Conservation priority areas selected in waters of trawlable depth in New Zealand's Exclusive Economic Zone. The gradation in colours indicates different levels of priority, with lowest ranks being top priorities. (a) Analysis ignoring costs, aiming at maximizing the protection of 96 fish species; (b) including cost constraints, depending on fishing intensity as recorded by fishermen. The table reflects costs and benefits from the top 10% priorities (dark blue) in the two analyses. When maximizing the protection of species, highest conservation value is achieved, but results in a notable reduction of fishing opportunities (22%). When constraining the analysis with fishing costs, the spatial solution is markedly different, achieving however only moderately less conservation returns (23.4%) than the biodiversity approach, but without loss of current fishing activity. Modified from Leathwick et al..

Figure 2.

Effects of the use of weights to prioritize species differently on the average levels of representation, when applied to 75 vascular plant species characteristic of herb‐rich forest in Finland. Results are expressed as the mean percentage of populations represented for the species in each class (common, rare or red‐listed). When weights were used (dark grey), each species received a value depending upon regional rarity, threat status (re‐list classification) and taxonomic value. Courtesy of A. Arponen, based on Arponen et al..

Figure 3.

Predicted average representation for 3 groups of species in 45 mesic semi‐natural grassland sites (Finland), for which the intensity of habitat management is optimized (three management options by cattle grazing: annual grazing, biennial grazing and no grazing). The species (Lepidoptera and plant species) are grouped by their grazing intensity preference (panels). The grazing intensity is optimized for all sites for the joint set of species, for combinations of budget (y‐axis) and weights (x‐axis). Next, species representation was estimated from the predicted responses of species to management intensity and other site conditions, for each combination of budget and weight. Management cost increased with grazing intensity and site area. Weights refer to the weight assigned to the species that prefer annual grazing; the most expensive management option. Other species received a weight of one. Representation for each species was scaled to their maximum possible representation. The figure shows trade‐offs in representation between different species groups; only higher weights and sufficient budget can increase the representation of species depending on annual grazing, although this goes at the cost of representation of species preferring less intense grazing. See also Van Teeffelen et al..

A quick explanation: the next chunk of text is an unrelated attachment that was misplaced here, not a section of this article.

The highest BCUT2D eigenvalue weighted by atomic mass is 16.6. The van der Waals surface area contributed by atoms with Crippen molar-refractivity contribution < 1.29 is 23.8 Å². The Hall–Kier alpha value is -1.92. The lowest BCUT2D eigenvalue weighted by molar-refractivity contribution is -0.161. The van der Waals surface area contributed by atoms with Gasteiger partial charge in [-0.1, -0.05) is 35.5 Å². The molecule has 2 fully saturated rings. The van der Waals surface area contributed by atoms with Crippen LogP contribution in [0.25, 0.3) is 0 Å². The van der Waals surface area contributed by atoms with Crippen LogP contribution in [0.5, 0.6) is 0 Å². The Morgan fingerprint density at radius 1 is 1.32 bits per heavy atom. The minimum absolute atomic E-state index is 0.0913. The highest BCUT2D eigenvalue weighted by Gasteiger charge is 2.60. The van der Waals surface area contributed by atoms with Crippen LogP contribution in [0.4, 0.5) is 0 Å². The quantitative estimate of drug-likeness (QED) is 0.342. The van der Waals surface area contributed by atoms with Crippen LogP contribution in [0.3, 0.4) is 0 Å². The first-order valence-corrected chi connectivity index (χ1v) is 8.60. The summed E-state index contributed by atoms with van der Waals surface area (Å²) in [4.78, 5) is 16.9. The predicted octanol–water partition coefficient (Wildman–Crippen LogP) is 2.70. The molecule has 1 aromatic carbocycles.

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Further Reading

Margules CR and Sarkar S (2007) Systematic Conservation Planning. Cambridge: Cambridge University Press.

Moilanen A, Possingham HP and Wilson K (eds) (2009) Spatial Conservation Prioritisation: Quantitative Methods and Computational Tools. Oxford: Oxford University Press.

Pressey RL, Cabeza M, Watts ME, Cowling RM and Wilson KA (2007) Conservation planning in a changing world. Trends in Ecology & Evolution 22: 583–592.

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How to Cite close
Cabeza, Mar, and van Teeffelen, Astrid(Mar 2009) Strategies of Reserve Selection. In: eLS. John Wiley & Sons Ltd, Chichester. [doi: 10.1002/9780470015902.a0021224]